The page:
Conservative groups are organizing an event on the first Sunday in November to support the five Houston pastors whose sermons were subpoenaed by city officials. Known as "I Stand Sunday," the event will feature former Arkansas Gov. Mike Huckabee, Southern Baptist Convention President Ronnie Floyd, Alan and Phil Robertson of "Duck Dynasty" fame, and local clergy.
In a conference call held Wednesday afternoon, FRC President Tony Perkins stressed the importance of spreading awareness of what he describes as "political intimidation" tactics coming from Houston city officials.
"This is not about speeches, not about sermons, not about teachings even on biblical morality as to homosexuality, it is about intimidation," said Perkins. "This is about political intimidation and it is about the mayor using the bully pulpit to try and silence the pulpits of Houston."
Earlier this month it was revealed that the city of Houston had subpoenaed five pastors regarding a rejected referendum about a recently passed LGBT city ordinance, called the Houston Equal Rights Ordinance, known by the acronym, HERO.
HERO amended Chapters 2, 15 and 17 of Houston's Code of Ordinances, prohibiting discrimination in public facilities and private employment on the basis of "protected characteristics."
This list of protected characteristics includes race, color, ethnicity, national origin, age, sex, familial and marital status, military status, disability, religion, genetic information, pregnancy, sexual orientation and gender identity.
Opponents of HERO have claimed it will have several unintended consequences, like allowing transgendered men to use women's restrooms.
Five Houston pastors whom city officials believed were critical of the ordinance were told they had to turn over all sermons they had preached regarding homosexuality, HERO, and about lesbian Mayor Annise Parker.
The subpoenas garnered nationwide criticism from both liberal and conservative organizations, with Parker backing down on the scope of the subpoenas.
Last week, Parker stated that the subpoenas will be narrowed down to "speeches" rather than "sermons" about the hot button issue.
"We don't need to intrude on matters of faith to have equal rights in Houston, and it was never the intention of the city of Houston to intrude on any matters of faith or to get between a pastor and their parishioners," said Parker in a statement. "We don't want their sermons; we want the instructions on the petition process. That's always what we wanted, and, again, they knew that's what we wanted because that's the subject of the lawsuit."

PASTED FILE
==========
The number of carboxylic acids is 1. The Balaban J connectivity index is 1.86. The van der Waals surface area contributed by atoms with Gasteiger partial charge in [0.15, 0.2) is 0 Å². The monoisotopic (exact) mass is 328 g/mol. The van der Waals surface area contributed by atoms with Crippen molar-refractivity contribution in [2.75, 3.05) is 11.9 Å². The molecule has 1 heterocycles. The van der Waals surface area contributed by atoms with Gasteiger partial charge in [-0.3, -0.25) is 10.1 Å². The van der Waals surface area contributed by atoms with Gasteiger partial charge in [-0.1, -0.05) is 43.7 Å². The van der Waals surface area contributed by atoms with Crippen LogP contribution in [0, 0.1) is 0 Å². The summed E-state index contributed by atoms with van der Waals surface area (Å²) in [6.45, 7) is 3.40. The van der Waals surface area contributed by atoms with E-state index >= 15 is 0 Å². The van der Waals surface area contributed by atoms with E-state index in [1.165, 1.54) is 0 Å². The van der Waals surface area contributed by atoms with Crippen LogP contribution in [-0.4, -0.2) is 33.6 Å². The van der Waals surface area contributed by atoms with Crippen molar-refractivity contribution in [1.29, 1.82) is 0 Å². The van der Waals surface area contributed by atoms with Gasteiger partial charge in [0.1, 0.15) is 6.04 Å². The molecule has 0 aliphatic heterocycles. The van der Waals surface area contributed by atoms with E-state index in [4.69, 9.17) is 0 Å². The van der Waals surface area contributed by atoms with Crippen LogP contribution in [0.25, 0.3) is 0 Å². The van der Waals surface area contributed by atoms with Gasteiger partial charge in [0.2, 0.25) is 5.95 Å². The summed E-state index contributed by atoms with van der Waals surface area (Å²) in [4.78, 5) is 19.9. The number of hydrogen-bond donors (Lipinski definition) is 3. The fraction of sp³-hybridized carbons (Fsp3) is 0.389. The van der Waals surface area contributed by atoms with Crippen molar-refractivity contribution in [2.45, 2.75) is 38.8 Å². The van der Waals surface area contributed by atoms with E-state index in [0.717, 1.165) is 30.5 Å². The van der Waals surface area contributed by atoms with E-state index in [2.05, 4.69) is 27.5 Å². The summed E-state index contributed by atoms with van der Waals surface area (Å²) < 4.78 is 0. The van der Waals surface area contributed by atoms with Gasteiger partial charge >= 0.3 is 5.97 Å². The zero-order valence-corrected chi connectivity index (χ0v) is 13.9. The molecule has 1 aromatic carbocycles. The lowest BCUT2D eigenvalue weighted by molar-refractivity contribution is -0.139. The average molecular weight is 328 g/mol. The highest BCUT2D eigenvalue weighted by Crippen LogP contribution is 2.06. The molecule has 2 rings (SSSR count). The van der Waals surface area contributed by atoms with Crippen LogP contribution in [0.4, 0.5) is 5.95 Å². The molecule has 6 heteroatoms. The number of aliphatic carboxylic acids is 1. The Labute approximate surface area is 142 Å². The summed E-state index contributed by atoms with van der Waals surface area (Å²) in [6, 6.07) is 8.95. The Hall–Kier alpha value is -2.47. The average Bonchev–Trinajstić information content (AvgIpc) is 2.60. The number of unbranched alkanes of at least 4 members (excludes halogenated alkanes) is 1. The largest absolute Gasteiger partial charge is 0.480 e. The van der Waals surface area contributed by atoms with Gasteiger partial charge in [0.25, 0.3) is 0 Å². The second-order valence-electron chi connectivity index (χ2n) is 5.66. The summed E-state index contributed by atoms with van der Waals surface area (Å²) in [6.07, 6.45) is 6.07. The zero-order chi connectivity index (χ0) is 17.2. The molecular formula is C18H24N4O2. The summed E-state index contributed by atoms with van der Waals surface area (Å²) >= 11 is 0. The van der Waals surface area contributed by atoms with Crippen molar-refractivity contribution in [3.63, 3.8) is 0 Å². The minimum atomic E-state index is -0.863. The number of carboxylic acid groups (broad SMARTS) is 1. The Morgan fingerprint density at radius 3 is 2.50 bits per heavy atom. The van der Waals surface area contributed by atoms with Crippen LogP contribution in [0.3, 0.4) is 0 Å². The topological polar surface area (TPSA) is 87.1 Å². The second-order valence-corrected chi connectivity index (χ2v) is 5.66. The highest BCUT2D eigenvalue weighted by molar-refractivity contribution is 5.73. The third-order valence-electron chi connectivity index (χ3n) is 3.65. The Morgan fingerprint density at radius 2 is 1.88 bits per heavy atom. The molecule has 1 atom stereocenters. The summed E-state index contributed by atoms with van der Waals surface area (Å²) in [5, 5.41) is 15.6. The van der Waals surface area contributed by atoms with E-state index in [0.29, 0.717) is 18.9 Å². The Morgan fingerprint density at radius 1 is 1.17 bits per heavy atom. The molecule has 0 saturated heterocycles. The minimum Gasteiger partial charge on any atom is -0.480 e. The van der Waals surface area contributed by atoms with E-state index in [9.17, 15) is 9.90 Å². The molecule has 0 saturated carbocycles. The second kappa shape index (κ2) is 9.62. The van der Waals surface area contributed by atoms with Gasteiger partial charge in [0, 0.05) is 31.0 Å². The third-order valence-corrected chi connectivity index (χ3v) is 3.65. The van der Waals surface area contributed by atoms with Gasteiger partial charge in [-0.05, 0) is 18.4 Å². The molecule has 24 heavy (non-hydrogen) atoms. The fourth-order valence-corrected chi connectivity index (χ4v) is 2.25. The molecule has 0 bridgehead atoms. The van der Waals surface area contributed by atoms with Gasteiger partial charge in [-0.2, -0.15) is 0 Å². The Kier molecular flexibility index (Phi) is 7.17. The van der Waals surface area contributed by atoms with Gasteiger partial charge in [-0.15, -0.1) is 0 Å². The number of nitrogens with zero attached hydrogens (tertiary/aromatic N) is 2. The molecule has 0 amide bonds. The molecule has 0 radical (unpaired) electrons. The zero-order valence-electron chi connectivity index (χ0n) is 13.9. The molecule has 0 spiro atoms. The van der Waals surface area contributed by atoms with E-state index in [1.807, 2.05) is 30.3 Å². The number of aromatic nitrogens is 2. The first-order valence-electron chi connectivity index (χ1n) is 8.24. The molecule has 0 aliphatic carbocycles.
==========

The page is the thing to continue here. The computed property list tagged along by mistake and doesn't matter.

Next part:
On the conference call, Perkins moderated a discussion that included remarks from Huckabee, as well as Houston-area pastor David Welch, who was one of the five pastors subpoenaed.
Huckabee tied the actions of Houston officials to that of other incidents in the United States of Christians who oppose homosexuality or gay marriage being sued or fined by local governments.
"I think this event on Nov. 2 is a very significant event," said Huckabee, who added that the priority was "to stand with those pastors and the people of Houston."
In his comments to those on the call, Welch said that he was in "shock" when he got word that Houston officials demanded to see his sermons.
"As much as we knew we were dealing with a corrupt city government, I don't think anyone really expected that they would step out and be so broadly aggressive," said Welch.
"It was a real wakeup to realize that we, all of a sudden in this country, where we essentially thought we had the private speech, free speech, and freedom of religion, to the have the fourth largest city in America with unlimited resources … bearing down on the pastors."
Scheduled to be held at Grace Church in Houston on Nov. 2 and webcast nationwide, the 90-minute simulcast for "I Stand Sunday" is being sponsored by the Family Research Council, Alliance Defending Freedom, Christian Votes and Vision America Action.
"Hosted by Family Research Council and other partners, speakers from across the nation will gather at Grace Community Church in Houston to focus on the freedom to live out our faith free of government intrusion or monitoring," reads the I Stand Sunday website.
"We will stand with pastors and churches in Houston who have been unduly intimidated by the city's mayor in demanding they hand over private church communication."